“When we asked Sean Scully to conceive an exhibition for the National Gallery, he immediately responded that he wanted to pay homage to Turner. Perhaps this is hardly surprising; Turner’s bold experimentation with colour, light, and landscape opened up remarkable possibilities for abstract painting. Scully’s work looks forward as well as to the past.”

The collection has always provided a source of inspiration for artists and Sea Star: Sean Scully at the National Gallery will be an opportunity for the artist to engage with a work that holds an importance to him both personally and professionally. He joins other contemporary artists who have recently collaborated with the National Gallery including Tacita Dean, Chris Ofili, Bridget Riley (who unveiled her new work Messengers in Annenberg Court at the beginning of the year), Ed Ruscha, and George Shaw.

The exhibition is part of the Gallery’s Modern and Contemporary Programme for 2018–19 and follows 'Rachel Maclean: The Lion and The Unicorn' which closed at the beginning of February.

Exhibition sponsored by

Supported by

Christian and Florence Levett
Dasha Shenkman OBE
And other donors

The Sunley exhibition programme is supported by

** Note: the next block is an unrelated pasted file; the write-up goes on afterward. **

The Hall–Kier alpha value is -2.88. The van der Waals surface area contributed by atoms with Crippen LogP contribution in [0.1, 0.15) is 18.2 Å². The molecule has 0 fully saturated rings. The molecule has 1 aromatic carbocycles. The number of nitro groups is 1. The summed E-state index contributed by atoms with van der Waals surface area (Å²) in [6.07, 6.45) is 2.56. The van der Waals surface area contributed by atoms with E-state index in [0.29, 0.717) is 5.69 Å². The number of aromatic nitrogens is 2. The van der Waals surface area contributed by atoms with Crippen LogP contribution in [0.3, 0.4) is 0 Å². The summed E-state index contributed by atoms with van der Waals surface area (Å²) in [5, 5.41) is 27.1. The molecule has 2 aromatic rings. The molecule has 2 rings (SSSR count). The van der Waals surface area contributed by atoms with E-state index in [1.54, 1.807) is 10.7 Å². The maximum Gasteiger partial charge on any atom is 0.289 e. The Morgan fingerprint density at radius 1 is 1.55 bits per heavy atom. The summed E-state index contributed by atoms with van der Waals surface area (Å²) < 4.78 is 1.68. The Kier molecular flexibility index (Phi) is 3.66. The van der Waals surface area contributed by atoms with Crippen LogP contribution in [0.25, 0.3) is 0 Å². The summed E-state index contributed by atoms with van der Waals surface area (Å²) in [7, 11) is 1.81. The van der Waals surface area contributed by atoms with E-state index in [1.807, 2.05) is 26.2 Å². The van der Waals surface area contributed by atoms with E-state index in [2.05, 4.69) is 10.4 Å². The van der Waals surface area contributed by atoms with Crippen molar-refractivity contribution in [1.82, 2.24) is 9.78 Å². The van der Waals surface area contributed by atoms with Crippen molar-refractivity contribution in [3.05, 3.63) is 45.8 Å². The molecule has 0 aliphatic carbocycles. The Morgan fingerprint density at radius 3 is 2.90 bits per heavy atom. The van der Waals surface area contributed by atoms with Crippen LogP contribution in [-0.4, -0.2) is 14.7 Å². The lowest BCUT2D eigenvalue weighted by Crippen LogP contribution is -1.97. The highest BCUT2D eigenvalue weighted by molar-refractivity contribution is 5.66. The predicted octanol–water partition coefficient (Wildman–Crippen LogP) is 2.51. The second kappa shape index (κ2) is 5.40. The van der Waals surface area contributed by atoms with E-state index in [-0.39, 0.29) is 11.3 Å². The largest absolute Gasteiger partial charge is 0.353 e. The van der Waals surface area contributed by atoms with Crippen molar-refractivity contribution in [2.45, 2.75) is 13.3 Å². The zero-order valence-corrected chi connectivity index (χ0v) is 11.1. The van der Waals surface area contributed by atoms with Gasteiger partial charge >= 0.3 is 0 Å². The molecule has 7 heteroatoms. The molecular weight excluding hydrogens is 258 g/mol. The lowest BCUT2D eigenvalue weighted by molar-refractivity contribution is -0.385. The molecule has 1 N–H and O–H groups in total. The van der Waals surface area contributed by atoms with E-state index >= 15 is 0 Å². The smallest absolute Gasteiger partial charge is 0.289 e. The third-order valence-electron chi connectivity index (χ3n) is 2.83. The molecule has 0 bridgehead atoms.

The Bernard Sunley Charitable Foundation

NOTES TO EDITORS

Image: Sean Scully, Landline China 8, 2018, Oil on aluminium, 300 × 190 cm, Private collection (SS3506), © Sean Scully. Photo: courtesy the artist

Press view: Thursday 11 April (10.30am–1.30pm)

Open to public: Saturday 13 April 2019

Daily: 10am–6pm (last admission 5pm) Fridays: 10am–9pm (last admission 8.15pm)

Admission free

Sean Scully’s Sheerness (a text by the artist reflecting on Turner):

I met my father one day in Sheerness when I was about 8 years old. We, my brother and I, had been staying in a children’s holiday camp. When my parents came to visit us, I went for an intimate and almost loving walk out into the land left by the retreating sea with my dad. It was memorable because it was rarity personified; that I would spend a happy hour in the company of my father. As we walked, our feet slapped against the sand left sodden by the outward tide, and we were enthralled by all the evidence of the life below us. Of all those creatures who live down, tunnelling in the depths of the wet sand. We advanced, and as we did, we approached the sea, still retreating. We strolled side by side, into a vast sculpted painting. Whose constitution of wet sand, humid air, rolling waves and sad end of day yellow grey light: stunned us. We stood for a chilly moment, before we turned around, joined in our wonder. Standing almost on water.
Later in life, when I became an artist, I recognized this inexplicable theatre, in small rectangles by Turner, hanging on museum walls. As if, using a magician’s brush, he had carved them out of the sea and the sky. And brought them back intact.
Sean. NY. 2.15.19